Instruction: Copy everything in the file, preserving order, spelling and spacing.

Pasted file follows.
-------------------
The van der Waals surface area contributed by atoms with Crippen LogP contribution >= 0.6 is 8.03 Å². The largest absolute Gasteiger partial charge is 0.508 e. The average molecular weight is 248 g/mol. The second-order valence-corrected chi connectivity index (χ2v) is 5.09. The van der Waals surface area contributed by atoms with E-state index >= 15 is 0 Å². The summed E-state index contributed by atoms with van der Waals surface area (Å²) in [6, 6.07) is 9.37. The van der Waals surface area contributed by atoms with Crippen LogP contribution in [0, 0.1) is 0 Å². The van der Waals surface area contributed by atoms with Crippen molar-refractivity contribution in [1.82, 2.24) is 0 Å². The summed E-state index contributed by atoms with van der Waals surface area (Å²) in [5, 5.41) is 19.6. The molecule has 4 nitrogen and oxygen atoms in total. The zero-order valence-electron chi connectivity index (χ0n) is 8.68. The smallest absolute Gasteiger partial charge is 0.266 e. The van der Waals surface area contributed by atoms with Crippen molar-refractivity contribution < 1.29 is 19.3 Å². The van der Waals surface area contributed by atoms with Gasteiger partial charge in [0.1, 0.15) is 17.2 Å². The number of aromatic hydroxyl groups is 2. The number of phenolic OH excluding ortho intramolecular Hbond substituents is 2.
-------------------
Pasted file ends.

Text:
The van der Waals surface area contributed by atoms with Crippen LogP contribution >= 0.6 is 8.03 Å². The largest absolute Gasteiger partial charge is 0.508 e. The average molecular weight is 248 g/mol. The second-order valence-corrected chi connectivity index (χ2v) is 5.09. The van der Waals surface area contributed by atoms with E-state index >= 15 is 0 Å². The summed E-state index contributed by atoms with van der Waals surface area (Å²) in [6, 6.07) is 9.37. The van der Waals surface area contributed by atoms with Crippen LogP contribution in [0, 0.1) is 0 Å². The van der Waals surface area contributed by atoms with Crippen molar-refractivity contribution in [1.82, 2.24) is 0 Å². The summed E-state index contributed by atoms with van der Waals surface area (Å²) in [5, 5.41) is 19.6. The molecule has 4 nitrogen and oxygen atoms in total. The zero-order valence-electron chi connectivity index (χ0n) is 8.68. The smallest absolute Gasteiger partial charge is 0.266 e. The van der Waals surface area contributed by atoms with Crippen molar-refractivity contribution < 1.29 is 19.3 Å². The van der Waals surface area contributed by atoms with Gasteiger partial charge in [0.1, 0.15) is 17.2 Å². The number of aromatic hydroxyl groups is 2. The number of phenolic OH excluding ortho intramolecular Hbond substituents is 2.